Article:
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First Major Solo Exhibition in Germany for Elmgreen & Dragset at ZKM Museum
Elmgreen & Dragset, Celebrity – The One & The Many. An exhibition at ZKM | Museum of Contemporary Art. Exhibtion view © Elmgreen & Dragset, VG Bild-Kunst, Bonn 2010. Photo: ONUK.
KARLSRUHE.- Scandinavian artist duo Michael Elmgreen & Ingar Dragset have been among the most innovative positions in the international scene for several years, investigating various behavioral and perception patterns as well as the parameters of exhibiting art through sculptures, installations, and performances. They have become known to a broader audience through spectacular projects, such as a reconstructed Prada boutique in the Texan desert, or the bottom of a mobile home breaking through the ground in the middle of a noble Milan shopping center. Their project “The Collectors” at the Venice Biennale was not only a great success with the audience in 2009, but was also celebrated by art critics throughout the world. ZKM | Museum of Contemporary Art hosts their first major solo exhibition in Germany, through 27 March 2011: “Elmgreen & Dragset. Celebrity – The One & The Many.”

In the “Celebrity” exhibition, diverse facets of the socio-cultural climate are thematized. Within this artistic examination, staged are a series of intertwined narrations, which with diverse highlights attempt to steer the perspective on social, political, and no least, also artistic aspects.
 “Celebrity” directs focus, among other things, to the relationship between “The One & The Many,” that is, a prominent personality, an icon, an a-lister, and the mass of so-called “normal” people and illuminates how the lifestyles of the rich and famous are mediated to a general public through staged, artificial realities. As everyone knows, Distortions, rumors, gossip, and half-truths from the world of glamour play an important role in allowing either dream worlds or scandals to form. Against this backdrop, the installations in “Celebrity” also illuminate the mechanisms of medial seduction and contemporary myth production.

In both atria of the ZKM | Museum of Contemporary Art, two major installations developed especially for the Museum’s architecture were realized by the artists: a four-story concrete slab high rise in the foyer atrium presents an extremely modest dwelling. The building cannot be entered, but the numerous rooms can be looked into from outside and from the galleries of the atria. Diverse scenarios play out behind their windows, yet all share one aspect: the people inside yearn for the fame of our “casting society” (Bernhard Pörksen/Wolfgang Krischke). With this architectural, massive sculpture, a bit of social reality is displaced into the museum context.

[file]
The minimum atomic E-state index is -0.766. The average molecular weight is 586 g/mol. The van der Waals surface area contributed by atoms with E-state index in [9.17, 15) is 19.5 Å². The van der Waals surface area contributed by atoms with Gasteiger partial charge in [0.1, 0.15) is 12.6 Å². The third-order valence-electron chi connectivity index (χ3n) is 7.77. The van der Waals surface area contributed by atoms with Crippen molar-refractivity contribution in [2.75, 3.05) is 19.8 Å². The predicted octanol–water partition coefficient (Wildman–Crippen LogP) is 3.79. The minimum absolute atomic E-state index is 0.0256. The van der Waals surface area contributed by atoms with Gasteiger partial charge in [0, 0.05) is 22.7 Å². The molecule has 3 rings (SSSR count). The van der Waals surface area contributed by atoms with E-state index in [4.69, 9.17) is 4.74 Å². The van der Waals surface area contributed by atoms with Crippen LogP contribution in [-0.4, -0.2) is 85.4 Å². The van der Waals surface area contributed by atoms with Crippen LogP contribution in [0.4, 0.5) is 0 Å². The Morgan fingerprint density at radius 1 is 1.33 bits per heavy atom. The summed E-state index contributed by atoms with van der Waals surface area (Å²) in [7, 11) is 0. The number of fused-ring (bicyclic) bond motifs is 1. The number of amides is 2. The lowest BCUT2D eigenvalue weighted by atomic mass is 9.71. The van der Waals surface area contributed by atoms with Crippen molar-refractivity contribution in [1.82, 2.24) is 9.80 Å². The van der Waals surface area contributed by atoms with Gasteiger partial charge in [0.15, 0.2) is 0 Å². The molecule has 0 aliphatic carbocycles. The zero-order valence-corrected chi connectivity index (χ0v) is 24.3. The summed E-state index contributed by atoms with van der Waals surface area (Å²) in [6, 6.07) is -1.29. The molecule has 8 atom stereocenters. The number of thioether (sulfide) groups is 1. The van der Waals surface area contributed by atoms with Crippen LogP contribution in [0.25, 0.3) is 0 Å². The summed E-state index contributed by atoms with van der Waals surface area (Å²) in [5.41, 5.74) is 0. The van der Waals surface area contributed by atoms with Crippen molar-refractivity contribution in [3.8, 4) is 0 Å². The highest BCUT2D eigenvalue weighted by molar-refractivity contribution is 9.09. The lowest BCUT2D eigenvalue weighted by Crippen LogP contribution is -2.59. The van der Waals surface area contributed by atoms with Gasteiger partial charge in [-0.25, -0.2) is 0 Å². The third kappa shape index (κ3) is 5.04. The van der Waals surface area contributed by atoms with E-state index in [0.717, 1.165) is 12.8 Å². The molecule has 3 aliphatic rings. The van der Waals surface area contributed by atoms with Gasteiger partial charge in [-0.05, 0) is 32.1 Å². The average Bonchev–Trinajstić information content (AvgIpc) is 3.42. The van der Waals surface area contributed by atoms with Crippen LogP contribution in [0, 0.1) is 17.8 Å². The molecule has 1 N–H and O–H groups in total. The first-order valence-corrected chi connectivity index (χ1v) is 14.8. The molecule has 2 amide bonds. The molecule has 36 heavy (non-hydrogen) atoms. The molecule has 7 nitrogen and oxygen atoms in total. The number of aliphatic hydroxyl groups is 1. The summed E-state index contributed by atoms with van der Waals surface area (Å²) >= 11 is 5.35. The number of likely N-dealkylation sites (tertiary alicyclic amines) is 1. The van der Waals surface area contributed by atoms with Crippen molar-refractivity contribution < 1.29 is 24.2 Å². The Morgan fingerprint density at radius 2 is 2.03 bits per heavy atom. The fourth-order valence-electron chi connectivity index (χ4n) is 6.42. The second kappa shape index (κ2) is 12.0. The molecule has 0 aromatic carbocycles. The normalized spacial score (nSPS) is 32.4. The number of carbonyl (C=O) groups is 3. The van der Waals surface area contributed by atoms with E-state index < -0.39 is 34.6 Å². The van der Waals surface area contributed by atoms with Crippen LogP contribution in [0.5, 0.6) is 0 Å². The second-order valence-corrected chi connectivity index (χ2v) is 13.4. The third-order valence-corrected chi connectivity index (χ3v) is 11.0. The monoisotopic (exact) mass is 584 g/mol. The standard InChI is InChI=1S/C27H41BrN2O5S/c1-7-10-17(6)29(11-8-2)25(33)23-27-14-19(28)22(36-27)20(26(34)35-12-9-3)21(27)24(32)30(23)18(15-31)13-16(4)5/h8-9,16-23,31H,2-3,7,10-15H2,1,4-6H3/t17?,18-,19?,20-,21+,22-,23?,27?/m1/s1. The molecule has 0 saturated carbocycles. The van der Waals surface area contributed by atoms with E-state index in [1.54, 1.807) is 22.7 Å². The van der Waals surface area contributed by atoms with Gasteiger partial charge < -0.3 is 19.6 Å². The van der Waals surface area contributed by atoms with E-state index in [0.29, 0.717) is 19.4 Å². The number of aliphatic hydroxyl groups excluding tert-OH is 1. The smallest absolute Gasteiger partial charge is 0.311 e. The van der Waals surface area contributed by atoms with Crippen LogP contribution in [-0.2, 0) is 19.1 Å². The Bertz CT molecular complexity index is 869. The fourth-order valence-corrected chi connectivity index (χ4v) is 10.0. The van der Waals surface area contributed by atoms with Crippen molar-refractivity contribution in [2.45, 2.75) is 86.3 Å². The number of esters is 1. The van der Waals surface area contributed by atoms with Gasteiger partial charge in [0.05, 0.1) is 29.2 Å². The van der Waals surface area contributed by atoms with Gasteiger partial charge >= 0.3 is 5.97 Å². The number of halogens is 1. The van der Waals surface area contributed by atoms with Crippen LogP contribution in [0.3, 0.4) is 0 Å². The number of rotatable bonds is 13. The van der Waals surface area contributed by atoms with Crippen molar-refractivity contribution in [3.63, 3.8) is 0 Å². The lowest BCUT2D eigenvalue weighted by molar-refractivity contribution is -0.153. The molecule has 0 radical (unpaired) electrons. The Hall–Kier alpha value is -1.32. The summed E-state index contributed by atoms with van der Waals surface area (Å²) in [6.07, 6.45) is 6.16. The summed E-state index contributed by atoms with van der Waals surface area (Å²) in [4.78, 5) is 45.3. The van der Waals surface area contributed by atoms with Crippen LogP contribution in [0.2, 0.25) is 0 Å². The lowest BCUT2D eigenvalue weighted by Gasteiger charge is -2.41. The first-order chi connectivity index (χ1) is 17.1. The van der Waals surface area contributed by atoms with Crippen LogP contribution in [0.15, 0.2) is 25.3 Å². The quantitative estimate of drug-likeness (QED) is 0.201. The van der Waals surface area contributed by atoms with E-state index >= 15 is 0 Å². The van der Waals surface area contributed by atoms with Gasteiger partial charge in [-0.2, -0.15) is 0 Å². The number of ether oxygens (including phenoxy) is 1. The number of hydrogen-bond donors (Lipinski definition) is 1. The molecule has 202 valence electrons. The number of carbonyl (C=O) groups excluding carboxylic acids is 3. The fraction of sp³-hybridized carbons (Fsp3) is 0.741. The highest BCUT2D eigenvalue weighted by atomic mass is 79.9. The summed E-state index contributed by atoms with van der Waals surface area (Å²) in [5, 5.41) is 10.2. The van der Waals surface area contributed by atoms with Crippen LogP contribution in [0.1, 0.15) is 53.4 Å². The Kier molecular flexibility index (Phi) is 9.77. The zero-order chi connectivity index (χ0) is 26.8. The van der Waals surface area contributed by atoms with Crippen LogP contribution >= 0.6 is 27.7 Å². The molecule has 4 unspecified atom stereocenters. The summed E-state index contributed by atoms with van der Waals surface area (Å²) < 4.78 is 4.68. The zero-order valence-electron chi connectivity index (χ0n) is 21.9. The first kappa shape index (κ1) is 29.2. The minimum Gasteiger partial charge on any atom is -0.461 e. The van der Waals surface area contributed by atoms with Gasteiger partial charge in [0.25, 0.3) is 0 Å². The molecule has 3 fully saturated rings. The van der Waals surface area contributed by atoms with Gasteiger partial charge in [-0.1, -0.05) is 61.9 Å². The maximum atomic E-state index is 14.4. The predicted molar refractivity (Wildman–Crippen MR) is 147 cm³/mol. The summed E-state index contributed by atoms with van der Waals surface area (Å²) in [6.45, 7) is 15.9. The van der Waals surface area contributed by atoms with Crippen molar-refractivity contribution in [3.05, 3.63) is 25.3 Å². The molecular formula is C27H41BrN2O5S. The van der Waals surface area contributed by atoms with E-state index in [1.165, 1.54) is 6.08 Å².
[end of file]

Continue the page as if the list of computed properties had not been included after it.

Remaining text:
The museum’s second atrium is dominated by a pompous but empty, seemingly classicist ballroom, which borders a second, fictive room in which a VIP party takes place behind closed doors. The events going on at the party can only be guessed at through the silhouettes on the frosted-glass door panes. Exhibition visitors are excluded from the real world of celebrity society and hear only the gossip and noise from the exclusive party. For outsiders, all of the visual elements, which play a role that should not be underestimated in the sphere of glamour, are reduced in a practically platonic way to a shadow theater. Opposite this staged event, on the other side of the hall, the son of the fictive celebrity host huddles lonely and abandoned on the hearth of the feudal dwelling: His formative experiences are loneliness and exclusion.

The exhibition “Celebrity – The One & The Many,” with its staged realities defines itself primarily as a commentary on the current phenomena of celebrity culture. At the center of current media attention is not the “traditional” star who has achieved status through achievement and charisma, but mainly, young people willing to thoughtlessly gamble away their dignity for attention on television, the Internet, or in blogs. This type of escapism can be found in previously unheard of dimensions, which the exhibition investigates, among other things. Exhibition beholders reflecting on their own position within this arrangement become ambivalent, performative elements in the installation. They observe, and in an expanded concept of sculpture also become part of the installation for the other, likewise observing beholders.



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